Friday, April 23, 2010

Felucca with friends

Life was a little crazy this week. We thought that things would slow down after Andrew turned in his thesis but apparently we were being naive. On Wednesday the girls and I left the house at quarter to one to go swimming with the Schaefers, we planned on leaving straight from there to go tutoring, and from tutoring to join some friends on an evening felucca ride.

Hayley is leaving Cairo—in fact, she flew out this morning—so it was our final hurrah with her. Jaehee and Jill both came without their husbands (who were at school and home with the kids, respectively). The other guy in the picture is John. He is Hayley’s friend…and Andrew’s, too, in a way. Hayley and John were in the drum line when Andrew played clarinet in the BYU marching band.

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We drove out to the Korniche and hired a boat—rather, we hired a felucca, which Rachel will tell you is a “type of a boat.” She’s all about classifying things lately. A hoopoe is a type of a bird, a girl is a type of a person, a mom is a type of a parent.

The drive was a little crazy since none of us were quite sure how to get to the flyover and John was driving and he doesn’t even live here. He described weaving through the traffic like doing up a zipper—you just have to make sure all the teeth mesh together properly and you’ll be fine. I wouldn’t drive here for anything, but some people really enjoy it. My friend Amiee says she likes to think of it as ballroom dancing—there are no lanes, really, you just follow line of dance and practice good floorcraft. So totally true—and it reminds me of what Alex, my Russian host-dad would always say about Russian traffic: there are no lanes, just directions.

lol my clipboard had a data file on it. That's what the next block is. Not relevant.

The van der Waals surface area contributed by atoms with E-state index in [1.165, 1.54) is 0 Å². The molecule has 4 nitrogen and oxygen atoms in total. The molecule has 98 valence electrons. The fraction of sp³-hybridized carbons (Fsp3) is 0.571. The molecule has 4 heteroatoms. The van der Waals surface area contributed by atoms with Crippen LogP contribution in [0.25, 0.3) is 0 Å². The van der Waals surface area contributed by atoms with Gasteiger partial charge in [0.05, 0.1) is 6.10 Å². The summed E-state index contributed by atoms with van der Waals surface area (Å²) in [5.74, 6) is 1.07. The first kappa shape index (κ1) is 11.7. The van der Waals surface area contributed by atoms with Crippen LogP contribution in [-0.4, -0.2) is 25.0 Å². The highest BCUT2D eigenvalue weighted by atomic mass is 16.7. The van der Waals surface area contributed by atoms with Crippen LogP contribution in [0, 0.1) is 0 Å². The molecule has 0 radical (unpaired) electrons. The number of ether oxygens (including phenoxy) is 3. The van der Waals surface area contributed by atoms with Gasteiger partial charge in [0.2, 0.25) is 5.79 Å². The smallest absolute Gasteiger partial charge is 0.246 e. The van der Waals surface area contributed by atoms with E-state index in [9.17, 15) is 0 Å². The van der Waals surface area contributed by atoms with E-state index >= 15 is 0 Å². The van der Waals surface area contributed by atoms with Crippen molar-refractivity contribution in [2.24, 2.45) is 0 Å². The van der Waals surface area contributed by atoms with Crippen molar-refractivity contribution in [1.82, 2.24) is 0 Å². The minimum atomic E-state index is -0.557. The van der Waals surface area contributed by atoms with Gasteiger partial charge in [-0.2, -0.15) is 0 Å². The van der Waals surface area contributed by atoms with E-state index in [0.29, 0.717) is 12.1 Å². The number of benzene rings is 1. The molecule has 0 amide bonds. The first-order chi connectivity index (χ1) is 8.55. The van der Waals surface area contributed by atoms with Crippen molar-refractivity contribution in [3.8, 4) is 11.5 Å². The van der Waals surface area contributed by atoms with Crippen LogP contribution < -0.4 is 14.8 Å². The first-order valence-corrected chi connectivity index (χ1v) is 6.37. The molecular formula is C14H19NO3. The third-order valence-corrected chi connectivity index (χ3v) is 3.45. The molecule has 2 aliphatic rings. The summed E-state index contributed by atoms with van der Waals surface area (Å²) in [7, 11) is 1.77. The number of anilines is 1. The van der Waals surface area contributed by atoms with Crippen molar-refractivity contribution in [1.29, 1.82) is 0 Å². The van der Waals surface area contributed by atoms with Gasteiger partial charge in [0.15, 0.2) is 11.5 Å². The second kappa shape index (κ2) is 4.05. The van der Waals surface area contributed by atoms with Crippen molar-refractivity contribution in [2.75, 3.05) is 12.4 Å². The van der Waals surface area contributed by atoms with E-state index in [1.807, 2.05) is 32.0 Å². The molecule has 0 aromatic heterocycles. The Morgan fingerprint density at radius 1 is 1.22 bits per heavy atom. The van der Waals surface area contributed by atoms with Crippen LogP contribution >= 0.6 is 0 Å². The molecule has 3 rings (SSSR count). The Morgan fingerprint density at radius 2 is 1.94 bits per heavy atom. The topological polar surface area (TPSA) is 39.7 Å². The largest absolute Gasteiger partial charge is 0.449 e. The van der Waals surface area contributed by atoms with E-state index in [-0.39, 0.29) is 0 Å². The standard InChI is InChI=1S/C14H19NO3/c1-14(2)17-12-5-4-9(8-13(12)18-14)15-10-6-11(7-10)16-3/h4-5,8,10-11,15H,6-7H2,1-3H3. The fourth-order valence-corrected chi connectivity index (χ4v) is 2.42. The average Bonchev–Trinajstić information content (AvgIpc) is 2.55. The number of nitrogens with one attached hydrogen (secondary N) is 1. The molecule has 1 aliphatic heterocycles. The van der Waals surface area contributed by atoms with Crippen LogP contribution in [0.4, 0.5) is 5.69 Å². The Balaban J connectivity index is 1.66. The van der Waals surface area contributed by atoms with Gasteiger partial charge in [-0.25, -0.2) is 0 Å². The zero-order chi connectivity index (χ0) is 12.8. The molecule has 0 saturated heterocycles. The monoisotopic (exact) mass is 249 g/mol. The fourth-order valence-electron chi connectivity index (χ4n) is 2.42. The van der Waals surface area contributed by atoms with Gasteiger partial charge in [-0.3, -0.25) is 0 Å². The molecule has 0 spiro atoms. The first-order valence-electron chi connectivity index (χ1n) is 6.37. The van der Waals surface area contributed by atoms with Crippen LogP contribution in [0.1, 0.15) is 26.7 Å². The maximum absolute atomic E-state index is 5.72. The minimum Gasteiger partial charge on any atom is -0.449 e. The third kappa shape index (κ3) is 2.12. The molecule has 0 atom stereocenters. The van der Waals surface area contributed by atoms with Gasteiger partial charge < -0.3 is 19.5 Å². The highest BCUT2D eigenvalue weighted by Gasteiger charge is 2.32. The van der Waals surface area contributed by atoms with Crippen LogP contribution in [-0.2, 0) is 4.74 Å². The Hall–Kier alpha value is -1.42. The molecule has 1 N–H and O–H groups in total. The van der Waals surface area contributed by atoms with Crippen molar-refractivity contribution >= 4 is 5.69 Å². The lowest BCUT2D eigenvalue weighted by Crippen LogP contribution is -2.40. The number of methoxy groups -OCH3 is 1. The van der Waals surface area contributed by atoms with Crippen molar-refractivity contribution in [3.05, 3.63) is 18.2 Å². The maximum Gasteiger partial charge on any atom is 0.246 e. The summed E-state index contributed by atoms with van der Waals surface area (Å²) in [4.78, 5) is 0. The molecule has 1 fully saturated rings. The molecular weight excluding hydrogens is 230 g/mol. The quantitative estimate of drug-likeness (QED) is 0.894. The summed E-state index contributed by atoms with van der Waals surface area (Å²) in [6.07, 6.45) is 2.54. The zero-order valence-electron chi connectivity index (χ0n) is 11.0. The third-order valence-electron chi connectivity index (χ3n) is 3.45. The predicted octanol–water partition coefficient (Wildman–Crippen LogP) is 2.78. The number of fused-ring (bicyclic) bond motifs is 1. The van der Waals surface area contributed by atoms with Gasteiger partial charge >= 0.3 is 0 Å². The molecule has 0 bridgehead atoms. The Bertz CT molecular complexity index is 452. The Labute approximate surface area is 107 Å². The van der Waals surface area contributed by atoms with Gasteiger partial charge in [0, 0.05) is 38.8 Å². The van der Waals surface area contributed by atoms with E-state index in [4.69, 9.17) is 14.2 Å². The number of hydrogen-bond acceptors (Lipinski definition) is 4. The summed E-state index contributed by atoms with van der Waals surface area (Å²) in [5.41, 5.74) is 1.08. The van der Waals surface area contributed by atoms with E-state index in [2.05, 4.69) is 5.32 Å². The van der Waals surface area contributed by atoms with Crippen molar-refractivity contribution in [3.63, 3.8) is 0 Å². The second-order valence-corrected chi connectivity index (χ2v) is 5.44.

Driving tangents aside, we got there safely, double-parked by a broken down car on the sidewalk, and made a daring dash across the road to get to the Nile where we successfully hired a boat and enjoyed good conversation while sharing a picnic of tabbouleh and popcorn.

Rachel was so excited she could hardly keep still and kept skipping around the boat. It was dark and windy so Rachel thought we were going really fast when in truth we weren’t really going anywhere at all. She has a vivid imagination, though, and kept “ompst” falling over due to the waves. (Ompst is her pronunciation of “almost.”)

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Her favourite part was leaning over the side of the felucca to glance at the moon. A few days ago Andrew taught her about wolves and how they supposedly howl at the moon.

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It’s funny to think that this is probably one of our last felucca rides. I’m sure we’ll go on a few more before we leave since we have some visitors coming out but our time is really winding down here—we have less than two months left and still have so much to do.

The girls were pretty exhausted when we got home, as was I. Andrew beat us home from school so he was there to help put the girls to bed, which was nice. We got them in bed by ten o’clock.

No wonder I was exhausted! We’d be out on the town for ten hours!

3 comments:

  1. Loved how you described driving in Cairo. I think I am gonna use ur description, whenever I have to explain to foreigner friends how driving in egypt is like. Makes sound pretty harmless actually!

    Hope that whenever you look back at your time here in Egypt you always remember the better times and don't regret having come here.

    Best wishes,
    ahmed

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  2. @ Ahmed -- We LOVE Egypt! I don't think we'll ever regret living here and if we were ever given the opportunity to come back we'd definitely take it.

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